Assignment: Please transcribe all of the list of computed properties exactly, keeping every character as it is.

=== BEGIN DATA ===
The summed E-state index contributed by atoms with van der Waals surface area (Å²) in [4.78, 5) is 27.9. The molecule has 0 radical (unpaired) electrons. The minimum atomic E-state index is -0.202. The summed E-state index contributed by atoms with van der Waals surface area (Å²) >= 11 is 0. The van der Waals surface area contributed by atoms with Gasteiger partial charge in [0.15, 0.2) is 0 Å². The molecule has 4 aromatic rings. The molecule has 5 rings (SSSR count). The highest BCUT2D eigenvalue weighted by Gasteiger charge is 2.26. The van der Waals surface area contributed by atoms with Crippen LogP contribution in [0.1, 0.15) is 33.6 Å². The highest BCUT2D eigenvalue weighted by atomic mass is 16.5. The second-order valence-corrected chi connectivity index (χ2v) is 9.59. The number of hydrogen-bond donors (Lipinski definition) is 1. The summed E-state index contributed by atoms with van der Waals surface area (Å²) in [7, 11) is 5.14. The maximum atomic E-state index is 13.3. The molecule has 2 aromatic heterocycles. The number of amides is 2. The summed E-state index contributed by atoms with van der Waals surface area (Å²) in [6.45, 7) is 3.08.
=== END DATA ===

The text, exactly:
The summed E-state index contributed by atoms with van der Waals surface area (Å²) in [4.78, 5) is 27.9. The molecule has 0 radical (unpaired) electrons. The minimum atomic E-state index is -0.202. The summed E-state index contributed by atoms with van der Waals surface area (Å²) >= 11 is 0. The van der Waals surface area contributed by atoms with Gasteiger partial charge in [0.15, 0.2) is 0 Å². The molecule has 4 aromatic rings. The molecule has 5 rings (SSSR count). The highest BCUT2D eigenvalue weighted by Gasteiger charge is 2.26. The van der Waals surface area contributed by atoms with Crippen LogP contribution in [0.1, 0.15) is 33.6 Å². The highest BCUT2D eigenvalue weighted by atomic mass is 16.5. The second-order valence-corrected chi connectivity index (χ2v) is 9.59. The number of hydrogen-bond donors (Lipinski definition) is 1. The summed E-state index contributed by atoms with van der Waals surface area (Å²) in [7, 11) is 5.14. The maximum atomic E-state index is 13.3. The molecule has 2 aromatic heterocycles. The number of amides is 2. The summed E-state index contributed by atoms with van der Waals surface area (Å²) in [6.45, 7) is 3.08.